Imagine, for a second, that you’re 13 years old. You’re navigating your first year of high school, trying to remember a busy timetable and drowning in a mountain of homework. You’re a star striker on the school football team, and teachers say you have a bright future ahead in football. Now, imagine you’ve started your period.
Why would this make a difference, you ask? Not only are you experiencing the usual rush of fear when your period starts unexpectedly, but there is something else on your mind too. The thing is, you can’t afford to buy sanitary towels because your family are forced to prioritise paying for electricity and, as a result, you miss an average of three school days a term. This isn’t an elaborate “what if?” scenario I have conjured up, this is the reality for thousands of young people across Scotland. A total of 137,700 in the UK, to be exact.
In December, I had the amazing opportunity to give evidence to the Local Government and Communities committee at the Scottish Parliament, representing young people’s views on Monica Lennon MSP’s Period Products (Free Provision) Scotland Bill. I sat on a panel with four amazing women from charities across Scotland, campaigning for period dignity for all. Across from me was a group of MSP’s looking to hear the experiences of people who had experienced period poverty themselves. It was terrifying, but giving a voice to those in need was so worth it. I highlighted the experiences of not just those in the statistics, but those of my own constituents, who were brave enough to educate me on their own experiences of period poverty.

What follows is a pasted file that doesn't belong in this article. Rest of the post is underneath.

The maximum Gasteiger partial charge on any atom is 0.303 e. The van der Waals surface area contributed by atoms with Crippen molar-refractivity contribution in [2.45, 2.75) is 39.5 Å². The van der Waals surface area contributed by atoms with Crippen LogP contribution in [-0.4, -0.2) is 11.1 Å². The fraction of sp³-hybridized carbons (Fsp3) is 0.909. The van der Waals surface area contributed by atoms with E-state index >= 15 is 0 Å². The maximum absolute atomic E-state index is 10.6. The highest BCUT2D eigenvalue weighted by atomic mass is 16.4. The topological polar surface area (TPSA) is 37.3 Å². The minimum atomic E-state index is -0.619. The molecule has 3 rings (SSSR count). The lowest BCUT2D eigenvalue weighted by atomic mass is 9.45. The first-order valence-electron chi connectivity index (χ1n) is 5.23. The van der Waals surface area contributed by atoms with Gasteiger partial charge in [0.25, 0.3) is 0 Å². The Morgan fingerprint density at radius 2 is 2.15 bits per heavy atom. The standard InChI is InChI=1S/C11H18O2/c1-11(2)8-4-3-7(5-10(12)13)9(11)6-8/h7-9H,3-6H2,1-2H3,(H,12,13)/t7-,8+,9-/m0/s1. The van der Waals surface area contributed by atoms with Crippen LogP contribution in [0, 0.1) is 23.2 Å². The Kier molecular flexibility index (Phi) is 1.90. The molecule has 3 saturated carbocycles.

Given the clear positive impact that this bill would have on the lives of young people across Scotland, this needs support from Scotland’s senior decision-makers. I know that this is an issue that is close to the hearts of many young people across Scotland, highlighted by the following SYP policy:
‘’The Scottish Youth Parliament believes that access to menstrual hygiene products is a basic human right, and that more effort should be made to ensure that those in disadvantaged financial situations have access to these products.’’
– Suki Wan MSYP, passed with 99% agreement.
Everyone, no matter their age, gender identity, income or living situation, should have the right to access sanitary products. This is why I decided to start a petition, urging the Scottish Government to back the bill. You can sign the petition here!
We should not be at a point in a society where young people are forced to use boiled rags in place of basic sanitary products, or discreetly hide tampons up their sleeves in public. I have faith that we can get out of this place. This bill would be a huge step forward in reducing the stigma around menstruation, and ensure no young person in Scotland ever misses school because of their period again. Young people who menstruate deserve the right to stay clean, healthy and have fun. This bill would ensure that becomes a reality. And who could disagree with that?